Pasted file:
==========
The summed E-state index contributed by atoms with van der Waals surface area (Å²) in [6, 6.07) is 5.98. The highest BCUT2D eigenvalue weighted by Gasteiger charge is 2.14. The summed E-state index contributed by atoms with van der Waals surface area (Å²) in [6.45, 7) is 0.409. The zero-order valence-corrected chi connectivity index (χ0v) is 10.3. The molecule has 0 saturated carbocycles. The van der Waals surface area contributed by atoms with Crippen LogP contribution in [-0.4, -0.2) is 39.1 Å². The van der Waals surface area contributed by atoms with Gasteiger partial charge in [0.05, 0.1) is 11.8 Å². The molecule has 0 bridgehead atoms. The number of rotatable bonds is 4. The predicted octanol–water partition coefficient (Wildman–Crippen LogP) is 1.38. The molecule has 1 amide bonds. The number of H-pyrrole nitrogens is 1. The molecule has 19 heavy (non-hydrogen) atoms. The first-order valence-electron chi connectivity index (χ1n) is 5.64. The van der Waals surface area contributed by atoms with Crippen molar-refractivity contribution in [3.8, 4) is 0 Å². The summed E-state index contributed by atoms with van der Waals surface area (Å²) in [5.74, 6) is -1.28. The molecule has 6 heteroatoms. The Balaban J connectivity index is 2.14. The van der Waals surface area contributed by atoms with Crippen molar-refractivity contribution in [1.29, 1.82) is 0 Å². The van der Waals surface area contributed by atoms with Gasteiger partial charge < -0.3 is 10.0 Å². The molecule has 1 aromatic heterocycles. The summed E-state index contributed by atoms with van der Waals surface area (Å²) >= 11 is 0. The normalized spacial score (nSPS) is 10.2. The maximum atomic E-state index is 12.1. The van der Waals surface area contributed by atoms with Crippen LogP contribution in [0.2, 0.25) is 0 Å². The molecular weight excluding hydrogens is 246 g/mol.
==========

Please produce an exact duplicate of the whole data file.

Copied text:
The summed E-state index contributed by atoms with van der Waals surface area (Å²) in [6, 6.07) is 5.98. The highest BCUT2D eigenvalue weighted by Gasteiger charge is 2.14. The summed E-state index contributed by atoms with van der Waals surface area (Å²) in [6.45, 7) is 0.409. The zero-order valence-corrected chi connectivity index (χ0v) is 10.3. The molecule has 0 saturated carbocycles. The van der Waals surface area contributed by atoms with Crippen LogP contribution in [-0.4, -0.2) is 39.1 Å². The van der Waals surface area contributed by atoms with Gasteiger partial charge in [0.05, 0.1) is 11.8 Å². The molecule has 0 bridgehead atoms. The number of rotatable bonds is 4. The predicted octanol–water partition coefficient (Wildman–Crippen LogP) is 1.38. The molecule has 1 amide bonds. The number of H-pyrrole nitrogens is 1. The molecule has 19 heavy (non-hydrogen) atoms. The first-order valence-electron chi connectivity index (χ1n) is 5.64. The van der Waals surface area contributed by atoms with Crippen molar-refractivity contribution in [3.8, 4) is 0 Å². The summed E-state index contributed by atoms with van der Waals surface area (Å²) in [5.74, 6) is -1.28. The molecule has 6 heteroatoms. The Balaban J connectivity index is 2.14. The van der Waals surface area contributed by atoms with Crippen molar-refractivity contribution in [1.29, 1.82) is 0 Å². The van der Waals surface area contributed by atoms with Gasteiger partial charge < -0.3 is 10.0 Å². The molecule has 1 aromatic heterocycles. The summed E-state index contributed by atoms with van der Waals surface area (Å²) >= 11 is 0. The normalized spacial score (nSPS) is 10.2. The maximum atomic E-state index is 12.1. The van der Waals surface area contributed by atoms with Crippen LogP contribution in [0.2, 0.25) is 0 Å². The molecular weight excluding hydrogens is 246 g/mol.